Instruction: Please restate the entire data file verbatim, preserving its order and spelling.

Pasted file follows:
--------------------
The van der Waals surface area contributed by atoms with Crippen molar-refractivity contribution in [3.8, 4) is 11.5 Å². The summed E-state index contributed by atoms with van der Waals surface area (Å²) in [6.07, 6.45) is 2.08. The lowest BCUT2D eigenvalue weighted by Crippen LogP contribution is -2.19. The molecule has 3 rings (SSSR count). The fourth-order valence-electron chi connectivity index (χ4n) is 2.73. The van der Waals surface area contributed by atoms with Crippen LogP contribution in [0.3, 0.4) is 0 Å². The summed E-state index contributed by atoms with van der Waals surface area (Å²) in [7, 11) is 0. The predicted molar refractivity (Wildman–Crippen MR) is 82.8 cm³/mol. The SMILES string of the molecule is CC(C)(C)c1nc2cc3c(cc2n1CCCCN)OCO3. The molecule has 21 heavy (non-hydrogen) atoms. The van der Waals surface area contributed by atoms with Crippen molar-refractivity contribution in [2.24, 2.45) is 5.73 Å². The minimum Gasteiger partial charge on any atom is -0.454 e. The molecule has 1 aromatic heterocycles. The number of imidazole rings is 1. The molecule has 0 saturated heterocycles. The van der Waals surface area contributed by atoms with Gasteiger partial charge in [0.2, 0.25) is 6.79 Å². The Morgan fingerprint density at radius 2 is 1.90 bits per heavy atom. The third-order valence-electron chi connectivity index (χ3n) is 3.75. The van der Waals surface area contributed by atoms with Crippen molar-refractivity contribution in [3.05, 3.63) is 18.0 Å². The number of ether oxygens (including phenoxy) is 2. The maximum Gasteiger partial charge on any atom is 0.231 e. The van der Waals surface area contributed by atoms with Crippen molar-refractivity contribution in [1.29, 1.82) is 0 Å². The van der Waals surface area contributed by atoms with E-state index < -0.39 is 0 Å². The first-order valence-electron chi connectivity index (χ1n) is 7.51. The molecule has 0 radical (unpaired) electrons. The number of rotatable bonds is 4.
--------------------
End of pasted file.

The van der Waals surface area contributed by atoms with Crippen molar-refractivity contribution in [3.8, 4) is 11.5 Å². The summed E-state index contributed by atoms with van der Waals surface area (Å²) in [6.07, 6.45) is 2.08. The lowest BCUT2D eigenvalue weighted by Crippen LogP contribution is -2.19. The molecule has 3 rings (SSSR count). The fourth-order valence-electron chi connectivity index (χ4n) is 2.73. The van der Waals surface area contributed by atoms with Crippen LogP contribution in [0.3, 0.4) is 0 Å². The summed E-state index contributed by atoms with van der Waals surface area (Å²) in [7, 11) is 0. The predicted molar refractivity (Wildman–Crippen MR) is 82.8 cm³/mol. The SMILES string of the molecule is CC(C)(C)c1nc2cc3c(cc2n1CCCCN)OCO3. The molecule has 21 heavy (non-hydrogen) atoms. The van der Waals surface area contributed by atoms with Crippen molar-refractivity contribution in [2.24, 2.45) is 5.73 Å². The minimum Gasteiger partial charge on any atom is -0.454 e. The molecule has 1 aromatic heterocycles. The number of imidazole rings is 1. The molecule has 0 saturated heterocycles. The van der Waals surface area contributed by atoms with Gasteiger partial charge in [0.2, 0.25) is 6.79 Å². The Morgan fingerprint density at radius 2 is 1.90 bits per heavy atom. The third-order valence-electron chi connectivity index (χ3n) is 3.75. The van der Waals surface area contributed by atoms with Crippen molar-refractivity contribution in [3.05, 3.63) is 18.0 Å². The number of ether oxygens (including phenoxy) is 2. The maximum Gasteiger partial charge on any atom is 0.231 e. The van der Waals surface area contributed by atoms with Crippen molar-refractivity contribution in [1.29, 1.82) is 0 Å². The van der Waals surface area contributed by atoms with E-state index < -0.39 is 0 Å². The first-order valence-electron chi connectivity index (χ1n) is 7.51. The molecule has 0 radical (unpaired) electrons. The number of rotatable bonds is 4.